But limiting or even overruling Roe v. Wade would be a pyrrhic victory if we forever lose the culture in the meantime. If our fellow citizens become cynical about our principled cause, because we have compromised our moral standing through our intimate alignment with a repugnant political figure (as noted here), then changes in legal precedents will not save unborn lives.
I am saddened to think of how many Americans would have listened to our message of love for the sanctity of unborn human life and of generosity to women who face a challenging moment in their lives. But these fellow citizens have not been able to hear our witness over the clamorous noise of childish insults and hyperbolic rhetoric constantly shouted out by the loudmouth in the White House.
Beyond any reasonable doubt, this president has bungled the pandemic response. While we may pray that each person will turn to God and find reconciliation in confession, this should be politically unforgivable. Our president has failed the most important national leadership test, that of keeping Americans safe. Donald Trump has turned a wicked disease into a wedge issue of political division and thereby contributed to the destruction of our economy and the deaths of hundreds of thousands.
When Joe Biden says it did not have to be this bad, he speaks what is simply and indisputably the truth. If we had seen dedicated, informed, and engaged national leadership on testing, tracing, and masking from early on, or at least by late March, each of us would be at much less risk of contracting the virus today. The economy would be undergoing a much stronger recovery. And schools would be reopened with minimal controversy. As the nation’s oldest and most prestigious medical journal, the New England Journal of Medicine, put it here, the Trump Administration has been “dangerously incompetent.”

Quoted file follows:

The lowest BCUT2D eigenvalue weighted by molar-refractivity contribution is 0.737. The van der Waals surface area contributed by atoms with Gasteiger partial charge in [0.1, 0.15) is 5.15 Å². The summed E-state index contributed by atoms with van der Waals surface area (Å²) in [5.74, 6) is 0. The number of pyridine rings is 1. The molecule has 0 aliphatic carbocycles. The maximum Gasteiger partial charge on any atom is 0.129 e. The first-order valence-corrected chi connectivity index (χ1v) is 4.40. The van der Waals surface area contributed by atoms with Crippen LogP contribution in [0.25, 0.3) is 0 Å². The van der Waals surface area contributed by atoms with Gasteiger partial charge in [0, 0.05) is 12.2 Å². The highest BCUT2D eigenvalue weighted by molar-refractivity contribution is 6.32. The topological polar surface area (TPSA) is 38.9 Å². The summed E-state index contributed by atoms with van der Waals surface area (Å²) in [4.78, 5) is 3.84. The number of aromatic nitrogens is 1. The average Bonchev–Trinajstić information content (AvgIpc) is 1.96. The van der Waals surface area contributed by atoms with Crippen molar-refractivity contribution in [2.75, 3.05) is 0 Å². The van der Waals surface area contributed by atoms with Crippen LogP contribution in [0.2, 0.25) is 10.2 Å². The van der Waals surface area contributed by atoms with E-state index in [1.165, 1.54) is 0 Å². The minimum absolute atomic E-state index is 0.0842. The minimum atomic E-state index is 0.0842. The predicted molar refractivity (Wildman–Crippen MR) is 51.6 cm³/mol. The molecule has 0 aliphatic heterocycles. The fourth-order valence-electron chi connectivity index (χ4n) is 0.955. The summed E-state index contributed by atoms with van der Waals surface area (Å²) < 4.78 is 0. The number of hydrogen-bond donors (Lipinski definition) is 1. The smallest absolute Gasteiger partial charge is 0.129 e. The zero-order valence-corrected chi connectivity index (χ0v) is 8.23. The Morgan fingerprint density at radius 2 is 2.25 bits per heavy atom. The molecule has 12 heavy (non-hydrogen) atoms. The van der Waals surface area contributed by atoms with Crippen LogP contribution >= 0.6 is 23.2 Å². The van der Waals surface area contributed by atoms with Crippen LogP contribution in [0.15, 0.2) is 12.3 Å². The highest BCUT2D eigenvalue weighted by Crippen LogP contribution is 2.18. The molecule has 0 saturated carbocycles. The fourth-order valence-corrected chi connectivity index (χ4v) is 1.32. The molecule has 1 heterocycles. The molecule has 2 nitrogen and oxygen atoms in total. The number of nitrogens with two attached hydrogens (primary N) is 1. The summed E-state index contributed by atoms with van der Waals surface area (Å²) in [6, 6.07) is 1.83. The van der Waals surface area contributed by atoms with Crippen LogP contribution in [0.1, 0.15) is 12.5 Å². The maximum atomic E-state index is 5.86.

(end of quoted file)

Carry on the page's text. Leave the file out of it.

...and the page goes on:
This president has also been deaf to cries for racial equality. By his incendiary rhetoric, hostile personality, and apparent incapacity for empathy, he manages to make every difficult situation even worse. To achieve racial equity and cultural understanding, we must have difficult conversations. But this president cannot engage in a civil debate and, in fact, does not want to. For a President of the United States to have to be dragged reluctantly into denouncing white supremacists and crazy extremist conspiracy-mongers is appalling. Racial reconciliation will be difficult indeed as long as Donald Trump remains in office.
Donald Trump has been no genuine force for law and order. Having proudly served my country in the U.S. Department of Justice, I have been appalled at how often Trump has violated legal constraints, turned his nose up at the Constitution, and converted the Department of Justice into a political instrument. And no president has had so many of his close associates and high administration officials indicted for federal felonies.
In any event, questions of public safety in a city are ultimately for local and state government, with a very limited role for federal law enforcement. Who resides in the White House has little to do with law enforcement policies about street crime. For example, Trump said repeatedly last month that riots shook Minneapolis for weeks and only ended when he as president sent in the National Guard. From someone who actually is in Minneapolis, I can tell you that nearly every word uttered by Trump was false. The riots went on too long, but not weeks. And the Democratic governor, not Trump, sent in the National Guard. Trump did exactly nothing — but run his mouth.